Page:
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Waikato Hospital works to improve patient flow through ED

Fuseworks Media
Fuseworks Media

Huge demands on Waikato Hospital’s busy Emergency Department has led the Waikato DHB to introduce an overflow bed policy to help move patients out of ED and improve patient safety.

The number of people turning up to Waikato Hospital ED has increased 20 percent over the last five years. Over the last year alone there have been 3,500 more people turning up at the Waikato Hospital ED than the year before.

Marc ter Beek, Executive Director of Operations and Performance said: "Not only have we seen our population in the Waikato district increase but we’ve also seen an increase in the proportion of the population coming to ED. In addition, patients are spending longer in the hospital, which is putting additional pressure on the available hospital beds.

The new policy identified additional beds on 24 wards, in family rooms or treatment rooms, throughout the hospital. These can be used in times of high bed occupancy, when inpatients in the Emergency Department experience delays moving into a specialty ward bed.

Mr ter Beek said: "During last winter we experienced very high patient numbers in our Emergency Department, particularly in the early morning hours of 6-7am when people who are due to be discharged haven’t left the ward yet, and we have many patients in ED waiting for a bed.

"It’s much safer for people to be on a ward with specialist nursing care than lying in ED. Under the new protocol, when there is acute pressure in the morning, patients who are ready for discharge home would go into an overflow bed on the ward, which have electronic call bells and privacy curtains, and new patients coming in from ED would be given the standard hospital bed.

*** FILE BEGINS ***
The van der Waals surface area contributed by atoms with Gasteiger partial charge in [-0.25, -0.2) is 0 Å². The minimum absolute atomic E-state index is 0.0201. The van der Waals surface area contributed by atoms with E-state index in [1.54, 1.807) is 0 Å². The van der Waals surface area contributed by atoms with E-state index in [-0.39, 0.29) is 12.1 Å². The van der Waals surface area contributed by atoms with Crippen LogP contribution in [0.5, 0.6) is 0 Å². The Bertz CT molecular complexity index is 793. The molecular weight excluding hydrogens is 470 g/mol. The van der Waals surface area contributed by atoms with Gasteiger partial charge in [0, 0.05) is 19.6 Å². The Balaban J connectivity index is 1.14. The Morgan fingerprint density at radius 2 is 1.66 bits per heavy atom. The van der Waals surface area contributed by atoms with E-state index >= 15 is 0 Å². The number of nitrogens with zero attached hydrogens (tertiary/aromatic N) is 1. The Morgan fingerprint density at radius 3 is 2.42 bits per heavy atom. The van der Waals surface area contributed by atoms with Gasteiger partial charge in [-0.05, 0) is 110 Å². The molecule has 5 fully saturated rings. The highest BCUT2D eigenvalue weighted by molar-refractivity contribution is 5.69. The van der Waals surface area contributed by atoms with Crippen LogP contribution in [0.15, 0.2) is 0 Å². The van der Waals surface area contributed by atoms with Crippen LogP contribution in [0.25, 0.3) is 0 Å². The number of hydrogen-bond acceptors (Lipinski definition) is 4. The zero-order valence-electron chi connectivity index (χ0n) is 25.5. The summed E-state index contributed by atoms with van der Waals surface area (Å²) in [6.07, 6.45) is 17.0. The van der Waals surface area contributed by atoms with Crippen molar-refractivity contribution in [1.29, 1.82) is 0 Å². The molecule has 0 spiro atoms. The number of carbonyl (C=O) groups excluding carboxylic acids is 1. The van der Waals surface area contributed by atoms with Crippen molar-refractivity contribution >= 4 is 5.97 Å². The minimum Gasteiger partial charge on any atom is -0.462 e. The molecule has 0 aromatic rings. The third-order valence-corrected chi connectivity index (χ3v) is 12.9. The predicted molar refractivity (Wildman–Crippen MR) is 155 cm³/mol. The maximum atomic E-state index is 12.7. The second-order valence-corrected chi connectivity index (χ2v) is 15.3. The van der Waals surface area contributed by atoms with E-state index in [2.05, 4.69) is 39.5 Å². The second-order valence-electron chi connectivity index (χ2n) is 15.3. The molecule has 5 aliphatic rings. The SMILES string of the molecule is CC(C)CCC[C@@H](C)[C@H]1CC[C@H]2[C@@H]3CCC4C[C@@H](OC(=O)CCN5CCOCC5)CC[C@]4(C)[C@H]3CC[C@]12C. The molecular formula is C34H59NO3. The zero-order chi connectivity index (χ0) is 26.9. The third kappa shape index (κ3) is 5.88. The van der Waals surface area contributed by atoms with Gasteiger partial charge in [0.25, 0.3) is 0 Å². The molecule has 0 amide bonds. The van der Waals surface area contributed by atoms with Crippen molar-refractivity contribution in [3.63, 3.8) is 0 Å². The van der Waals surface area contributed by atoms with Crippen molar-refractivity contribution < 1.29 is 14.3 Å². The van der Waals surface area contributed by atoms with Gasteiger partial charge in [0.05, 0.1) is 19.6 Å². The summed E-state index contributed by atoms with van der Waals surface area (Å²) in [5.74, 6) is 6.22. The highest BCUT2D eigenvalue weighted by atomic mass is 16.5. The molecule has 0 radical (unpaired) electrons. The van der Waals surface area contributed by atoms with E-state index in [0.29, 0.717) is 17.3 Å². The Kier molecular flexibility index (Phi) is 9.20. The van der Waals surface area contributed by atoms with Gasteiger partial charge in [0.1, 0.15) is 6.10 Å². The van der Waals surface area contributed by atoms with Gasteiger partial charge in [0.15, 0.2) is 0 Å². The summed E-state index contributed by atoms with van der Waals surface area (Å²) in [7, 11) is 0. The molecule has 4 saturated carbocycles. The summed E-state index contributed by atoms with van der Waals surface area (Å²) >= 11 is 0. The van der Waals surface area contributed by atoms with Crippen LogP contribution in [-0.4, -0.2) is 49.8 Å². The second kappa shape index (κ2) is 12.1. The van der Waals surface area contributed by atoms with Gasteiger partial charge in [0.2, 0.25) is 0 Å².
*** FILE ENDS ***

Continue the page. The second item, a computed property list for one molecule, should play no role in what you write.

"On busy days we may need to use ten or sometimes more of these beds in a day. The decision to use the overflow beds is taken by on call nurse management in the morning of each weekday, based on clear criteria assessed by our bed capacity manager before making a decision to trigger the protocol."

The Full Capacity Procedure, as part of the updated bed management policy, was accepted by all clinical leaders as part of the patient flow package of changes on 14 November.

Mr ter Beek said: "The final policy had changed from the draft policy that we consulted with staff on, in particular around the clarification of the process for enacting the policy and the definition of overflow beds, and we took on board staff feedback during a trial period. In early drafts staff had suggested equipping the overflow beds with hand bells (colloquially called cow bells) which are used in hospitals when there are outages of the electronic call bells, but this was not adopted and all the overflow beds now have electronic call bells and privacy curtains."

As facility updates were required to ensure all overflow beds were suitable to be used, the policy has not been enacted yet. It is due to be re-enacted on 13 February.

He also encouraged people to keep the Emergency Department for emergencies and if people were feeling ill to first think about whether they could see their GP or contact Healthline.

People can also sign up online for the DHB’s new SmartHealth service which provides a free out of hours online doctor and access to doctor-approved health information. It can prevent people coming to ED and having a long wait when they don’t need to. Visit to sign up.

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